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Beloved Emmy And Golden Globe Winner Reveals His Tragic Diagnosis In The Most Shocking Statement; Fans Are Speechless

July 31, 2018

The tragic news of one the entertainment industries most awarded actors revealed heartbreaking news on July 31st, 2018 on CBS This Morning.


Alan Alda, best known for his role as Army Captain "Hawkeye" Pierce the famous comedy television series, M*A*S*H, has been diagnosed with Parkinson’s disease. After being welcomed on CBS This Morning as an esteemed guest, Alan immediately shared his diagnosis.


His reason for announcing his diagnosis publicly was fully admirable; Alan said, “I could see my thumb twitch and I thought, ‘It’s probably only a matter of time before someone does a story about this from a sad point of view but that’s not where I am.”


The hosts of CBS This Morning were stunned to hear the news but they were even more stunned at what came out of Alan’s mouth next. Alan shared that he was diagnosed more than three years ago but has kept it private since.

The 82-year-old went on to say that prior to being diagnosed, he read a piece in the New York Times that revealed that one of the early signs of Parkinson’s disease was “acting out dreams,” to which he recalled just weeks before he was having dreams of being attacked before throwing his pillow at his wife.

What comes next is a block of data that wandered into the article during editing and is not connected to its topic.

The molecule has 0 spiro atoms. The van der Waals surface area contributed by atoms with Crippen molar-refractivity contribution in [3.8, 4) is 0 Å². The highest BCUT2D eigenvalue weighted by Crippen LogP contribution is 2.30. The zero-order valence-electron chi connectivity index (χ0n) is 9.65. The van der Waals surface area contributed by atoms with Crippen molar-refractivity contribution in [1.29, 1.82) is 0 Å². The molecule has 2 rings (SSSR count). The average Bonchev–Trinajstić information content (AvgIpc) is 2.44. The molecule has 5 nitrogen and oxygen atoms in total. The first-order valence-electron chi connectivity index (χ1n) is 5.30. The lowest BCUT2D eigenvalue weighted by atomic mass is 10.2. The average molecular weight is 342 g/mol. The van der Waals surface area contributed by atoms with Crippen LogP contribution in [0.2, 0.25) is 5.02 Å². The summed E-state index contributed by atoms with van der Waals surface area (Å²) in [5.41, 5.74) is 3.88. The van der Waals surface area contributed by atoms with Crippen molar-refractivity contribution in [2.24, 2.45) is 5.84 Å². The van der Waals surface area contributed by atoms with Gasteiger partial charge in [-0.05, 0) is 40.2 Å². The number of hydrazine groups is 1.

Alan shared his refreshing perspective with the co-hosts, "In the very beginning, to be immobilized by fear and think the worst thing has happened to you – it hasn't happened to you. You still have things you can do," Alda said. "I'm taking boxing lessons three times a week. I do singles tennis a couple of times a week. I march to Sousa music because marching to music is good for Parkinson's."

While the hosts listed in awe, Alan continued, “I’m not angry.” Rather than taking the sad and mourning perspective, Alan chose to remain in joyful and grateful spirits.


Alan continued, "I've had a full life since then," he said. "I've acted, I've given talks, I help at the Alda Center for Communicating Science at Stony Brook. I started this new podcast. And I noticed that – I had been on television a lot in the last couple of weeks talking about the new podcast – and I could see my thumb twitch in some shots and I thought, it's probably only a matter of time before somebody does a story about this from a sad point of view, but that's not where I am.”


Despite the tragic reality of Parkinson’s, Alan chose to share his diagnosis in hopes that transparency would put his mind at ease. While he’s been naturally positive, the sad reality can sink in and he’d rather “not worry.


He heroically shared, “I’m not going to worry. While I'm trying to say something else, I'm not going to be thinking, is my thumb on a life of its own. You know, that's just one of the realities of my life. But I've acted in movies since – it's three-and-a-half years since I had the diagnosis and it hasn't stopped my life at all. I've had a richer life than I've had up until now."


Please keep Alan and his family in your prayers Parkinson’s can be an especially difficult disease to witness and experience. If you or anyone you know has Parkinson’s please share this story to remind them they are not alone. We are lifting Alan and his family up in prayers.


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